The EU has sent a written warning to the UK government, stating that the UK exceeds acceptable pollution levels in its cities. If the UK does not begin to resolve this soon, the EU may see fit to begin issuing fines. Rather than admit culpability for past policy decisions that led to this situation, in a month’s time the government will announce a series of measures to tackle the crisis. Nearly all of them will penalise drivers of high-polluting cars.

The government is set to announce strict new measures on diesel drivers shortly, including a ‘toxin tax’ (or T-charge) on those driving in up to 35 locations around the UK (10 cities and 25 towns). The tax could be as much as £20 per day for the worst polluted areas.


London leads the way

The Mayor of London, Sadiq Khan, has announced this week that the T-charge for drivers of pre-Euro 4 engine cars in central London will be £10 per day, starting from October. The charges will run alongside the existing congestion charge of £11.50, meaning that drivers of cars classified as “polluting” will pay £21.50 a day to drive around central London. The aim is to improve the city’s air quality by discouraging the owners of high emissions vehicles to drive into central London.

Nor is that all. An ultra low emission zone (ULEZ) will replace the T-charge as of April 2019. At that time, the fee for pre-Euro 4 vehicles will increase to £12.50, meaning that drivers’ total daily fee will reach £24.

If the London Mayor has his way, the ULEZ will expand in 2020, with taxis, buses, HGVs and coaches all incurring charges. Some will be charged up to £100 to drive in the zone under the proposed scheme. Khan believes that this will cut nitrous oxide levels by up to 50% by 2020. ULEZ will be the first ultra low emission zone in the world.

Both initiatives intend to ‘price out’ drivers of high emissions vehicles from central London. As many as 10,000 vehicles are likely to be affected by the T-charge.


Government plan

Environment Secretary Andrea Leadsom will announce the government’s plan to tackle the problem in the next month. It is expected to contain a range of measures to combat urban pollution, including taxes for driving into towns and cities and increased parking charges. The aim is to discourage polluting vehicles from entering cities. Areas such as Birmingham, Southampton and Leeds are on the government hit list.

The measures could even include an enforced ban on private diesel cars and commercial vehicles entering cities during the “peak hours of the day.”

Not long ago, the government proclaimed diesel cars to be a greener and more environmentally friendly option than petrol cars. It encouraged consumers to buy them instead of their petrol equivalents. As such, the new plans are likely to create widespread outrage amongst diesel motorists, who feel betrayed by the government.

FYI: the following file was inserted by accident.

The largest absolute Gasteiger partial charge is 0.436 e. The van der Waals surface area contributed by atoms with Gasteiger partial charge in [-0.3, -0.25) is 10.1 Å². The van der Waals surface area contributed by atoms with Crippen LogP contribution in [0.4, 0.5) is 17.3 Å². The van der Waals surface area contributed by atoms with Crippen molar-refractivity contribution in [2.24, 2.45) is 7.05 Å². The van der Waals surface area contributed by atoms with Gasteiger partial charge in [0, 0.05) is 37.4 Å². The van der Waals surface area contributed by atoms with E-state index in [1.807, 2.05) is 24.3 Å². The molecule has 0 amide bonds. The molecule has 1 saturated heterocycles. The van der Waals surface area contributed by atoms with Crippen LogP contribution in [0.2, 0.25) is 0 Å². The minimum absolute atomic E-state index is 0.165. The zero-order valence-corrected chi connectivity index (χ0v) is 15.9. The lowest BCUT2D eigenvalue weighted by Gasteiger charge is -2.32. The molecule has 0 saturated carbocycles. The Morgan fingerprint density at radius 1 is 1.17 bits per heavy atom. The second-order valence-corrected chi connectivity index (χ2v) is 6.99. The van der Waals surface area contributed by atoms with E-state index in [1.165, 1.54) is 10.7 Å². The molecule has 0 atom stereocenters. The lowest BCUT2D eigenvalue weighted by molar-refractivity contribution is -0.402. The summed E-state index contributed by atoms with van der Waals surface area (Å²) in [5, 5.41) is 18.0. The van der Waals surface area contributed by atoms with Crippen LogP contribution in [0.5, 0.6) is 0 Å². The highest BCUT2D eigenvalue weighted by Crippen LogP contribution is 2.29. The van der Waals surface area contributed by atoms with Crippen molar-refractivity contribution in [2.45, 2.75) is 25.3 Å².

The new regulations will likely be enforced via a camera network similar to those already operating in London. The investment needed to create these new urban networks of anti-pollution cameras will run into the millions. members say ‘no’ to taxes

In an online poll conducted by of 150 members, a massive 92% of respondents said they would refuse to pay the new ‘toxin charges.’ This illustrates the huge challenge that the government and local councils will face.

The government’s long-term plan seems to be to make all new cars and vans ‘zero emissions,’ or preferably electric, by the year 2024. This will bring the UK in line with other leaders in diesel emission-reducing initiatives around the world. Many major cities (including Paris, Madrid, Athens and Mexico City) plan to enforce new regulations that prohibit or discourage the use of diesel and ban diesel vehicles by 2025.

The Dutch government plans to go one step further and prohibit the sale of both petrol and diesel cars by 2025 – it is keen to set a precedent in encouraging the sale of electric cars.

Based on the reaction of users to the toxin tax, it seems the government could face a public backlash at the new T-charge and ULEZ schemes.

It certainly seems extraordinary that the government plans to penalise drivers for polluting cities, without running a comprehensive high polluting vehicle scrappage scheme alongside such plans.

We’d love to hear your views about these new government plans. Let us know in the comments section what you think about the new diesel penalties. Would you pay these charges? Would you scrap your high polluting vehicle for cash if it was offered?

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